It is fair to say that the sporting world was rocked by the sheer extent of WADA’s findings and perhaps the more damning accusations that Athletics’ governing body, the International Association of Athletics Federations (IAAF) were implicated in covering up the scandal.
But was it a surprise? Not to Roger Federer, who believes that more should be done by the sport in general to govern itself.
He told the press, during the pre-tournament press conference: “I think they are trying their best. I think we can always do more. Whenever you make the quarters, of any tournament in my opinion, where the points and money become greater, just know you will be tested. That would be very clear and simple.
“That’s how you scare off people too. The country too, I think the Swiss programme is tough and strict. Then again out of competition, that should be increased, too. I don’t see them very often. It should happen more often.”
He did think though that perhaps it was not stringent enough in competition, as it stands:
“I don’t understand that you have a run, win a couple of events and don’t get tested. It just can’t be that way. I’m always surprised I win a tournie, I walk off the court and I’m like where’s the doping guy? I don’t get that part. I hope the future’s going to be better and we preserve the good clean image of our sport.”
World No. 1 and three time defending champion Novak Djokovic concurred:
“Of course with Olympic Games coming up, there’s always a certain subject/controversies coming up. Obviously people are trying to discover as many information as possible. Of course I am for a clean sport, and for transparency, fair and square conditions for every athlete, because I think from the perspective of tennis we’ve been very good in terms of doping scandals.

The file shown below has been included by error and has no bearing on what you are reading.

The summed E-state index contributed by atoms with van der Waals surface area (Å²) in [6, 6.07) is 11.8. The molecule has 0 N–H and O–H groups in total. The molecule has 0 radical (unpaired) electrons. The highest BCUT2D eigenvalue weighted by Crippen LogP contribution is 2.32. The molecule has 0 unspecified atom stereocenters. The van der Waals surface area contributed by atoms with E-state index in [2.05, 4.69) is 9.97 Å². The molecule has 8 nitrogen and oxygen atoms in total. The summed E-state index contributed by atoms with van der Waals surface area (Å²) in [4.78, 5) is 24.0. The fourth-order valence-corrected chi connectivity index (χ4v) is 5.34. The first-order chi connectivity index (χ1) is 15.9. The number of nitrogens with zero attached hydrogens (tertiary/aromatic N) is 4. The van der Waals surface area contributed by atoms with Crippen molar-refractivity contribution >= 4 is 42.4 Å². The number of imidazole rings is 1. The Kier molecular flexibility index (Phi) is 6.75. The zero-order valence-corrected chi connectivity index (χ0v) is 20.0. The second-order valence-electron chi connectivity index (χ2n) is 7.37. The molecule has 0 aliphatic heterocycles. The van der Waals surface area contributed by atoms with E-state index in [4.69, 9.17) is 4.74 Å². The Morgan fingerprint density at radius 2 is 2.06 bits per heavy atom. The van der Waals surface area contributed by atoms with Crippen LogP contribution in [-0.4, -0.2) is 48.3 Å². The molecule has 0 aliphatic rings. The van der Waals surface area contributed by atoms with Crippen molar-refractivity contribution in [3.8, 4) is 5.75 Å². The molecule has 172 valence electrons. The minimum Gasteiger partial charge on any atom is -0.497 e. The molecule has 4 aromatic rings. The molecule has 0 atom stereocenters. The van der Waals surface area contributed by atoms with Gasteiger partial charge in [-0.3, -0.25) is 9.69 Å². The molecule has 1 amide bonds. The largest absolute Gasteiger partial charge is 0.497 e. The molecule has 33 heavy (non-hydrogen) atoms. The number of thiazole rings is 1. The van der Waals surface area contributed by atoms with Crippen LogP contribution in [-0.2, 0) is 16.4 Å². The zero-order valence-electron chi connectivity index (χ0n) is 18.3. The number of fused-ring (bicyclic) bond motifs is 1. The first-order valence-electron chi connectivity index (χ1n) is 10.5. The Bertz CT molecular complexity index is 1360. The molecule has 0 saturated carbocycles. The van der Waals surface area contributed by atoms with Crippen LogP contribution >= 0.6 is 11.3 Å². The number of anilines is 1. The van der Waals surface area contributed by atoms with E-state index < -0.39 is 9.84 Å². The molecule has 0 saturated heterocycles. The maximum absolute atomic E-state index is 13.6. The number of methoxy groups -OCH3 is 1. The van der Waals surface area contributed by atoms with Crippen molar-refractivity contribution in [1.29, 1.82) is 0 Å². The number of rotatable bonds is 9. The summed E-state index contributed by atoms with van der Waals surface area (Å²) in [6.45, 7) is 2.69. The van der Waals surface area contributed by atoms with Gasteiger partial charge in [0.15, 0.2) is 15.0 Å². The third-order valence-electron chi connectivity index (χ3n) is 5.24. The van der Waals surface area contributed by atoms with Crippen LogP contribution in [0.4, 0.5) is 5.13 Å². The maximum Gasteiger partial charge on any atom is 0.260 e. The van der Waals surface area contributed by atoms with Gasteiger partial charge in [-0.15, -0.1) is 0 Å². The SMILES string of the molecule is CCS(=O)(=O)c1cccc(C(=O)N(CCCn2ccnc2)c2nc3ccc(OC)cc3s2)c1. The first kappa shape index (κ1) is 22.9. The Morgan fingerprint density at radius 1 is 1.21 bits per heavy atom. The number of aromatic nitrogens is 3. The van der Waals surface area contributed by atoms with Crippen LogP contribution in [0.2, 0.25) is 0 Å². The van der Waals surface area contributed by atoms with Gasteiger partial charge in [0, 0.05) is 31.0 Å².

“We haven’t had many, especially not in the high level. You know you get tested quite a lot throughout the year, on the competition and off as well, so I think in terms of that, well I don’t know how many times they test the other players, but from what I hear, it’s a pretty solid number which works/allows the anti-doping agency and the ATP to track down possible things that the athletes can do and they’re not allowed.”
Andy Murray, who has a shot at finishing at World No. 2 at the end of this season has always been forthright on his views of doping in sport, and in the past has suggested that the prize money be put towards better finding anti-doping measures in the sport.
He re-iterated: “I do think the more transparency, the better. There’s absolutely no question about that. And I do think that we as a sport could invest more money in the anti-doping process. The prize money now is so, so high that there’s no reason for us not to have [this] as perfect as possible, a process really.
“I do think that the more money that’s invested in it gives you a better chance of catching everyone that’s cheating and also gaining the trust of the public as well which I think across sport in general is fading. It seems like every week something new is coming out and across a variety of different sports and we just hope that tennis can remain as clean as possible.”